). For in-gel inactivation of SODs by peroxide, gels were soaked in 50 mm phosphate buffer, pH 8.1, containing the designated concentrations of H2O2 for 1 h prior to rinsing in H2O and incubating in nitro blue tetrazolium staining solution. To specifically inactivate yeast Cu/Zn-Sod1p, 5 mm H2O2 was used. For immunoblot analyses, 0.5–10.0 μg of B. burgdorferi or 50–75 μg of S. cerevisiae lysate protein was subject to denaturing gel electrophoresis on 10% polyacrylamide SDS gels, followed by transfer to membranes and hybridization to a mouse anti-SodA antibody (
For whole cell manganese analysis of B. burgdorferi by atomic absorption spectroscopy (AAS), ∼109 cells grown and harvested as described above were washed twice in either PBS or TE (10 mm Tris, 1 mm EDTA, pH 7.6) (results were identical with either PBS or TE), followed by dual washes in metal-free milliQ water. Cells were resuspended in 1 ml of 65–70% (v/v) nitric acid (Ultrex, high purity) and heated at 80 °C for 1 h. Cell debris was removed by centrifugation for 5 min at 20,000 × g. Samples were diluted 1:14 (WT) or 1:2 (bmtA mutant) in metal-free milliQ H2O prior to analysis by graphite furnace AAS (Analyst 600, PerkinElmer Life Sciences). AAS measurements of manganese in soluble protein lysates used lysates from B. burgdorferi, S. cerevisiae, and E. coli prepared as described above.
For iron and manganese analysis by Inductively coupled plasma mass spectrometry (ICP-MS), 109 to 1010B. burgdorferi cells grown and harvested as above were washed twice in TE and once in metal-free milliQ water. As a blank control, the same volume of BSK medium incubated in parallel but with no cells was subjected to the identical centrifugation and washing treatments. The no cell control and B. burgdorferi pellet were heated in nitric acid and clarified by centrifugation as described above for AAS. Samples were diluted 1:30 in metal-free milliQ H2O and analyzed by ICP-MS (Agilent 7500ce; Johns Hopkins NIEHS Center Core Facility). Any elements detected in the blank control were subtracted from the B. burgdorferi sample. Under these conditions, there was no iron that could be detected above background in B. burgdorferi. ICP-MS analyses of whole yeast cells and E. coli were carried out in the same manner using 108S. cerevisiae cells grown in YPD or 108E. coli cells grown in BSK.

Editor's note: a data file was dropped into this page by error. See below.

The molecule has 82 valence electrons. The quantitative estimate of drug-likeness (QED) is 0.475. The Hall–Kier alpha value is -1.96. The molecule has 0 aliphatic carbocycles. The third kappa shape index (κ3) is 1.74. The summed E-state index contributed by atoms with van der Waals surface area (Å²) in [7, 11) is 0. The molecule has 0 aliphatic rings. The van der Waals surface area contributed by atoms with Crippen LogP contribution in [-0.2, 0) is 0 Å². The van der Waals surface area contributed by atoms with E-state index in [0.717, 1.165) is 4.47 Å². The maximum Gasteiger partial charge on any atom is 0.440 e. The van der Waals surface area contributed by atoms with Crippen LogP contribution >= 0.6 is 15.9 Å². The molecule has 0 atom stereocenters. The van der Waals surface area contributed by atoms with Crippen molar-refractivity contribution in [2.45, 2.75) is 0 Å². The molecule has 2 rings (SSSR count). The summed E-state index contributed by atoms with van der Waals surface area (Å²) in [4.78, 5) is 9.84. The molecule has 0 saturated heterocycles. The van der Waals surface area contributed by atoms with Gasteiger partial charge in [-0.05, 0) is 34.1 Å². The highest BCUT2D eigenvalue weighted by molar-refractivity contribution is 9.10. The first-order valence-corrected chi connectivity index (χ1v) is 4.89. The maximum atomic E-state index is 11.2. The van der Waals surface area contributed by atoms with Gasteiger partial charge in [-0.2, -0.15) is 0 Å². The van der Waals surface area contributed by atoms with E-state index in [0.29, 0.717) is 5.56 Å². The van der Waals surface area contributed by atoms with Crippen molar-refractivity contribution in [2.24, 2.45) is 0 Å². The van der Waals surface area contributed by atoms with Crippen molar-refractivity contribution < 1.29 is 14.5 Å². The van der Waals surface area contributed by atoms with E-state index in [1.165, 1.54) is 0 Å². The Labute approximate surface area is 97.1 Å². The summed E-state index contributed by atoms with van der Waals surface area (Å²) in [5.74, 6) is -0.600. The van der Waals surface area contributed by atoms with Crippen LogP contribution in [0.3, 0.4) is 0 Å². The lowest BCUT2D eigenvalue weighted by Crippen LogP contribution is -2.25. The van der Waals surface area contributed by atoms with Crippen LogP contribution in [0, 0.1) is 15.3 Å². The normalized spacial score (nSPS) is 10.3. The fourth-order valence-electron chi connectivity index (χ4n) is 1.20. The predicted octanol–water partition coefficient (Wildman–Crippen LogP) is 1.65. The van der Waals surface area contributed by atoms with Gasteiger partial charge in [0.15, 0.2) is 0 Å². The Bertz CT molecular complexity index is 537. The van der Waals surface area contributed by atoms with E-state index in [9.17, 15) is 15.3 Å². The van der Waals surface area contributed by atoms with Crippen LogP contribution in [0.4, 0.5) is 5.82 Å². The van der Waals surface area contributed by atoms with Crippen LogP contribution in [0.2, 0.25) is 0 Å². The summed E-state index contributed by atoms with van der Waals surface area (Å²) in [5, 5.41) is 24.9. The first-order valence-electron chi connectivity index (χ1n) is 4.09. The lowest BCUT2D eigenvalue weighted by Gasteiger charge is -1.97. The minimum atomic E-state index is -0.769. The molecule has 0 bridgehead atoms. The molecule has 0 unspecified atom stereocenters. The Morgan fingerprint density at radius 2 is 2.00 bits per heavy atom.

Multidimensional Chromatography for Metal Analysis of B. burgdorferi SodA
Soluble B. burgdorferi lysates were diluted in Tris buffer (50 mm, pH 8.8) and loaded onto an anion exchange column (1-ml HP HiTrap Q, GE Healthcare) at 0.5 ml/min. Proteins were eluted with 0.1, 0.2, 0.3, 0.4, 0.5, and 1 m sodium chloride Tris buffer (50 mm, pH 8.8) solutions. The 0.3 and 0.4 m NaCl elutions were concentrated using 3000 molecular weight cut-off spin columns (VIVASPIN 500, Sartorius Stedim Biotech) and then injected onto a size exclusion column (0.5 ml/min, 10 mm Tris buffer, 50 mm NaCl, pH 7.5, TSKgel G3000SWXL, TOSOH Bioscience) with fractions collected each minute. Aliquots of each eluted fraction were prepared for proteomic and ICP-MS mass spectrometry analyses. Proteomic samples were digested with trypsin (Trypsin Gold, Promega Corp.). For elemental analysis by ICP-MS, each fraction aliquot was diluted 1:4 into 5% (v/v) nitric acid containing 1 ppb Indium as an internal standard. ICP-MS analysis was performed on a Thermo Element 2 with an Aridus spray chamber (CETAC Technologies) with external calibration by plasma standards (SPEX CertiPrep Ltd.) and correction for matrix effects by Indium normalization.